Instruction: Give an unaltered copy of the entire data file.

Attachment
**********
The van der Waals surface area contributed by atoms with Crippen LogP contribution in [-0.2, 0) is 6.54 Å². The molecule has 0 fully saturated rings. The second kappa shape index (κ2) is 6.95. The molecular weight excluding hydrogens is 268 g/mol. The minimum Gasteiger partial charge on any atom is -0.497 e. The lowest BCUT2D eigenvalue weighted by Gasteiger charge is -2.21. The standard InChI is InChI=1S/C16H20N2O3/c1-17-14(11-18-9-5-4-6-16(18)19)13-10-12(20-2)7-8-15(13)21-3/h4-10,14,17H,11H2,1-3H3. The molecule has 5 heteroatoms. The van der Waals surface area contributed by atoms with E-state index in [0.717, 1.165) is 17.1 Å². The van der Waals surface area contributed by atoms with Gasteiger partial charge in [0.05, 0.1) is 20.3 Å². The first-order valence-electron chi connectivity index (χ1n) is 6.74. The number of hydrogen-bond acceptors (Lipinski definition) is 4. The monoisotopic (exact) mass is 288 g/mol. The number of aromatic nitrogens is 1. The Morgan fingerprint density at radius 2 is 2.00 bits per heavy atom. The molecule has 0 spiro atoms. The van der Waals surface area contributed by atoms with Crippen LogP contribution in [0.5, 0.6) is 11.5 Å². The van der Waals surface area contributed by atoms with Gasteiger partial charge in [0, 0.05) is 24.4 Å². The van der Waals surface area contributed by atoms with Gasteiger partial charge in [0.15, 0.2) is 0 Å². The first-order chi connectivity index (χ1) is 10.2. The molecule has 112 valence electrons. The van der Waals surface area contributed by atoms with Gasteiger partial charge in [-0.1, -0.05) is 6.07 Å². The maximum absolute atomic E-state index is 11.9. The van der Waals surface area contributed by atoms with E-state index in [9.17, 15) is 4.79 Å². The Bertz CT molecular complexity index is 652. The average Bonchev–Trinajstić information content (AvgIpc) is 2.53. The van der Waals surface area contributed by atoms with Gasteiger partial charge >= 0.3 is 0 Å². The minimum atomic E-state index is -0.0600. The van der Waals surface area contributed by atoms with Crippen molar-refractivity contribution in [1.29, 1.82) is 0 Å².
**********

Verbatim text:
The van der Waals surface area contributed by atoms with Crippen LogP contribution in [-0.2, 0) is 6.54 Å². The molecule has 0 fully saturated rings. The second kappa shape index (κ2) is 6.95. The molecular weight excluding hydrogens is 268 g/mol. The minimum Gasteiger partial charge on any atom is -0.497 e. The lowest BCUT2D eigenvalue weighted by Gasteiger charge is -2.21. The standard InChI is InChI=1S/C16H20N2O3/c1-17-14(11-18-9-5-4-6-16(18)19)13-10-12(20-2)7-8-15(13)21-3/h4-10,14,17H,11H2,1-3H3. The molecule has 5 heteroatoms. The van der Waals surface area contributed by atoms with E-state index in [0.717, 1.165) is 17.1 Å². The van der Waals surface area contributed by atoms with Gasteiger partial charge in [0.05, 0.1) is 20.3 Å². The first-order valence-electron chi connectivity index (χ1n) is 6.74. The number of hydrogen-bond acceptors (Lipinski definition) is 4. The monoisotopic (exact) mass is 288 g/mol. The number of aromatic nitrogens is 1. The Morgan fingerprint density at radius 2 is 2.00 bits per heavy atom. The molecule has 0 spiro atoms. The van der Waals surface area contributed by atoms with Crippen LogP contribution in [0.5, 0.6) is 11.5 Å². The van der Waals surface area contributed by atoms with Gasteiger partial charge in [0, 0.05) is 24.4 Å². The van der Waals surface area contributed by atoms with Gasteiger partial charge in [0.15, 0.2) is 0 Å². The first-order chi connectivity index (χ1) is 10.2. The molecule has 112 valence electrons. The van der Waals surface area contributed by atoms with Gasteiger partial charge in [-0.1, -0.05) is 6.07 Å². The maximum absolute atomic E-state index is 11.9. The van der Waals surface area contributed by atoms with E-state index in [9.17, 15) is 4.79 Å². The Bertz CT molecular complexity index is 652. The average Bonchev–Trinajstić information content (AvgIpc) is 2.53. The van der Waals surface area contributed by atoms with Gasteiger partial charge >= 0.3 is 0 Å². The minimum atomic E-state index is -0.0600. The van der Waals surface area contributed by atoms with Crippen molar-refractivity contribution in [1.29, 1.82) is 0 Å².